How does IDEA define Physical Disabilities?
There are three categories of disability in IDEA which might involve physical disabilities. They are orthopedic impairment, traumatic brain injury, other health impairment and multiple disabilities. Here are the specific definitions from section 300.7(c) of the IDEA regulations.
- (7) Multiple disabilities means concomitant impairments (such as mental retardation-blindness, mental retardation-orthopedic impairment, etc.), the combination of which causes such severe educational needs that they cannot be accommodated in special education programs solely for one of the impairments. The term does not include deaf-blindness.
- (8) Orthopedic impairment means a severe orthopedic impairment that adversely affects a child's educational performance. The term includes impairments caused by congenital anomaly (e.g., clubfoot, absence of some member, etc.), impairments caused by disease (e.g.,poliomyelitis, bone tuberculosis, etc.), and impairments from other causes (e.g., cerebral palsy, amputations, and fractures or burns that cause contractures)
- (9) Other health impairment means having limited strength, vitality or alertness, including a heightened alertness to environmental stimuli, that results in limited alertness with respect to the educational environment, that-
- (i) Is due to chronic or acute health problems such as asthma, attention deficit disorder or attention deficit hyperactivity disorder, diabetes, epilepsy, a heart condition, hemophilia, lead poisoning, leukemia, nephritis, rheumatic fever, and sickle cell anemia; and
- (ii) Adversely affects a child's educational performance.
- (12) Traumatic brain injury means an acquired injury to the brain caused by an external physical force, resulting in total or partial functional disability or psychosocial impairment, or both, that adversely affects a child's educational performance. The term applies to open or closed head injuries resulting in impairments in one or more areas, such as cognition; language; memory; attention; reasoning; abstract thinking; judgment; problem-solving; sensory, perceptual, and motor abilities; psychosocial behavior; physical functions; information processing; and speech. The term does not apply to brain injuries that are congenital or degenerative, or to brain injuries induced by birth trauma.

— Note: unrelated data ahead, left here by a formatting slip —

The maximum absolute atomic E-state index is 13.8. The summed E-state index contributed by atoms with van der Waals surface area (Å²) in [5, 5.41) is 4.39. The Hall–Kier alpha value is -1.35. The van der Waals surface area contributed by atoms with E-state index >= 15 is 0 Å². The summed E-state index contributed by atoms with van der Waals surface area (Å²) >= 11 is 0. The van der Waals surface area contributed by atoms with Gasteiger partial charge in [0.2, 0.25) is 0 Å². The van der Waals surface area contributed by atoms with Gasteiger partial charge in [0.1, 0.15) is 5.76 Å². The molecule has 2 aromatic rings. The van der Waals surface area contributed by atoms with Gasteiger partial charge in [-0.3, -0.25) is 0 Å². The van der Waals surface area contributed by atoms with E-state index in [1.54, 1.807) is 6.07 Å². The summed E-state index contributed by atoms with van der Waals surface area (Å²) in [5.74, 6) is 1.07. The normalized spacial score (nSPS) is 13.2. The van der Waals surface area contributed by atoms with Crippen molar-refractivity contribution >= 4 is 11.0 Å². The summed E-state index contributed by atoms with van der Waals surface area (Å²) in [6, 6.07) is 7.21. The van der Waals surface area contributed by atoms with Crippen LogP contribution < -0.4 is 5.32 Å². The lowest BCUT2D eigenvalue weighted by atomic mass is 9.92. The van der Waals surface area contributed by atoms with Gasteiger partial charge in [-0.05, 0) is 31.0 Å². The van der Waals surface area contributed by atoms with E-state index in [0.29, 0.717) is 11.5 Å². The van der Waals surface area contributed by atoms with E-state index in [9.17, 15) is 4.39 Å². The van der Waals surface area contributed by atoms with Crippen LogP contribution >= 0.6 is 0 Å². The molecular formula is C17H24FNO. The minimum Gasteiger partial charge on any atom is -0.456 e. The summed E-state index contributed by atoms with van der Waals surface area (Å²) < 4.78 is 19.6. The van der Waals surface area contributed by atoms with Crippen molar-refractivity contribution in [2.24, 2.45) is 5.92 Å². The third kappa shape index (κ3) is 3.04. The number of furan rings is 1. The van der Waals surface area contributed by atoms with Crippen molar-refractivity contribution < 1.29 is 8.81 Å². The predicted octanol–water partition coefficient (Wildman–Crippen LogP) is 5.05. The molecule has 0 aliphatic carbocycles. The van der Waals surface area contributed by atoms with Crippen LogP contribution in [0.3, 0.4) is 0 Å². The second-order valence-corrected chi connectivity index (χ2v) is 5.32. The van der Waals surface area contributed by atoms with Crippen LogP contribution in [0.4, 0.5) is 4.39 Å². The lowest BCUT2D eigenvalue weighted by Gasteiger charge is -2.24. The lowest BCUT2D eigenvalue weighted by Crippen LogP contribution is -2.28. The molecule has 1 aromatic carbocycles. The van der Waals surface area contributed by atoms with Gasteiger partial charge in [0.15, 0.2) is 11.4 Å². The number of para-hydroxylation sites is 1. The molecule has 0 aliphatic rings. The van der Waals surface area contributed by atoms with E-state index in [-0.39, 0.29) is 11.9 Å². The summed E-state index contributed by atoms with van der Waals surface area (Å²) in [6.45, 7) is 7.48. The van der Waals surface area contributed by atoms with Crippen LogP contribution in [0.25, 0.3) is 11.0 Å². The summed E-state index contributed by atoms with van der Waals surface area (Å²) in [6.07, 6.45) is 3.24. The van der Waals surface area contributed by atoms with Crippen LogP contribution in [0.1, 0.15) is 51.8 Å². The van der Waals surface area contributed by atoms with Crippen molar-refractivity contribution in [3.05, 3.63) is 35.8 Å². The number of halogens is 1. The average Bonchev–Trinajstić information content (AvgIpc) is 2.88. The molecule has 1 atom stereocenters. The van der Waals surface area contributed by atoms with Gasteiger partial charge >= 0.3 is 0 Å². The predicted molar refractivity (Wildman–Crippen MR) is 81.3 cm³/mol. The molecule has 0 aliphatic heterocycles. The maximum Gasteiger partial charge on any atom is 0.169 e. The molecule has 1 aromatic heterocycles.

Students with physical/systemic/other health disabilities have the same range of intelligence as anyone else does. However, due to the individual effects of their disabilities, they may need a modified classroom/campus environment for physical access and assistive technology for information access. In addition, they may learn and/or express what they have learned in a different way and perhaps at a different rate. All benefit from multi-sensory teaching methods where they have an opportunity to learn in different ways and demonstrate what they know in different ways.
Common Assistive Technology Devices used by Children with Physical Disabilities
A student with a physical disability may have trouble with almost any functional life skill depending on how the disability affects motor function. Below is a list of functional life skills from the Overview of Assistive Technology . Click on the functional life skill to find more information about assistive technology tools that can help.
Functional Life Skills:
- Computer Access
- Recreation & Leisure Activities of Daily Living
- Vocational Tasks